Director, Scientific Aquaculture Program
Tel: 508-289-7097 Fax: 508-289-7900
B.A., University of California at Berkeley, 1980
M.A., University of Massachusetts at Amherst, 1986
Links: Full CV
My research projects are aimed at improving methods for culturing algae, shellfish and finfish in partnership with natural resource management agencies, commercial enterprises and other academic institutions. Recently funded projects include development of disease-resistant strains of oysters and hard clams, novel means of open-ocean farming of finfish and mussels, stock enhancement of surf clams, and nutrient bioextraction via shellfish and seaweed culture.
Scott Lindell is the Director of the Scientific Aquaculture Program, and formerly Manager of the Marine Resources Center of the Marine Biological Laboratory which is a 32,000 ft2 state-of-the-art facility responsible for collecting, culturing and housing a number of vertebrate and invertebrate marine organisms, as well as a center for laboratory research. Scott has conducted aquaculture research in academic and private enterprise setting for over 25 years. Freshly out of graduate school at the University of Massachusetts, Amherst in 1986, Scott co-founded an innovative integrated fish farm, AquaFuture, Inc in Turners Falls, MA where he was involved in all aspects of business planning and finance. He was responsible for operation of a 4,000 sq. ft. integrated fish culture/hydroponic vegetable facility and developed a patent for novel wastewater treatment technology for fish farming. The farm grew to be one of the largest indoor fish farms in the Eastern U.S., and Scott was the Scientific and Environmental Director. For over 12 years, he spearheaded research and development to enhance fish farming productivity through biotechnology included selective breeding, nutrition, and improving early larval husbandry and live transport of fish to market.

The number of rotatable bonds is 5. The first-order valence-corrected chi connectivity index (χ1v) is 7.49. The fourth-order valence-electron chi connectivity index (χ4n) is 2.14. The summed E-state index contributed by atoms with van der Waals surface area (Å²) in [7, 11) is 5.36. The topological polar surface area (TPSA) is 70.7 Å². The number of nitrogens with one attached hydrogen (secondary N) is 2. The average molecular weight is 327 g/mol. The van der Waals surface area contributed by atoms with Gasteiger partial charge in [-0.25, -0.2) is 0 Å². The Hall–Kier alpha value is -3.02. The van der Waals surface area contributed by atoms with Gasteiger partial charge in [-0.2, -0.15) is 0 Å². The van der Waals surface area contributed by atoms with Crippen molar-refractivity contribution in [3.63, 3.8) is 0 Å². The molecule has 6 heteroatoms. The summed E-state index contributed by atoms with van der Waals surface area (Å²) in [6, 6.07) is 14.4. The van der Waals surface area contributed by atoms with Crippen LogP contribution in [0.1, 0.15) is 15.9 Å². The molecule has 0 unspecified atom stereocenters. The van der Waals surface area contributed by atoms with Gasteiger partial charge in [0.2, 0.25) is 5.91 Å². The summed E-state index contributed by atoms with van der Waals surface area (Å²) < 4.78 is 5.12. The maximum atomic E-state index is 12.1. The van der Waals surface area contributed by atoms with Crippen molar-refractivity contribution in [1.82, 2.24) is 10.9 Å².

Scott grew up in California where he earned a B.A. in Biology from the University of California at Berkeley.
1. Selection for enhanced disease resistance and growth performance in oysters
2. Developing improved management practices for mussel farming in Southern New England
3. Extending the capacity and capability of longline mussel farming in Rhode Island
4. Multi-cropping shellfish and macroalgae for business and bioextraction
SELECTED RECENT PUBLICATIONS
G.W. O’Neil, Reddy, C. M., T. J. Goepfert, C. A. Carmichael, B. A. S. Van Mooy, N. G-E Mohammady, C. P. L. Lau, and S. R. Lindell. 2012. Beyond Fatty Acid Methyl Esters: Expanding the Renewable Carbon Profile with Alkenones from Isochrysis sp. Energy and Fuels, online at : http://pubs.acs.org/doi/abs/10.1021/ef3001828.
Lindell, S., J. Kraeuter, D. Bushek, D. Murphy and E. Green-Beach. 2012. Evaluation of putatively QPX-resistant strains of northern hard clams using field studies. Journal of Shellfish Research, Vol. 31, No. 1, p. 223.
Lindell, S.R., S. Miner, C. Goudey, H. Kite-Powell, S. Page. 2012. Acoustic Conditining and Ranching of Black Sea Bass Centropristis striata in Massachusetts, USA. In Proceedings of the 39th Scientific Symposium of the UJNR Aquaculture Panel, Kagoshima, Japan. Bull. Fish. Res. Agen. No. 35. 103-110.
Lindell, S. organizer and editor. 2011. International Offshore Mussel Farming Workshop, February 11, 2011, Milford CT. http://www.mbl.edu/mrc/outreach-education/offshore-mussel-farming-workshop/
Rawson, P.D., S.R. Lindell, X. Guo, I. Sunila, 2010. Cross-Breeding for Improved Growth and Disease Resistance in the Eastern Oyster. Northeast Regional Aquaculture Center Publication No. 206 – 2010. 6pp.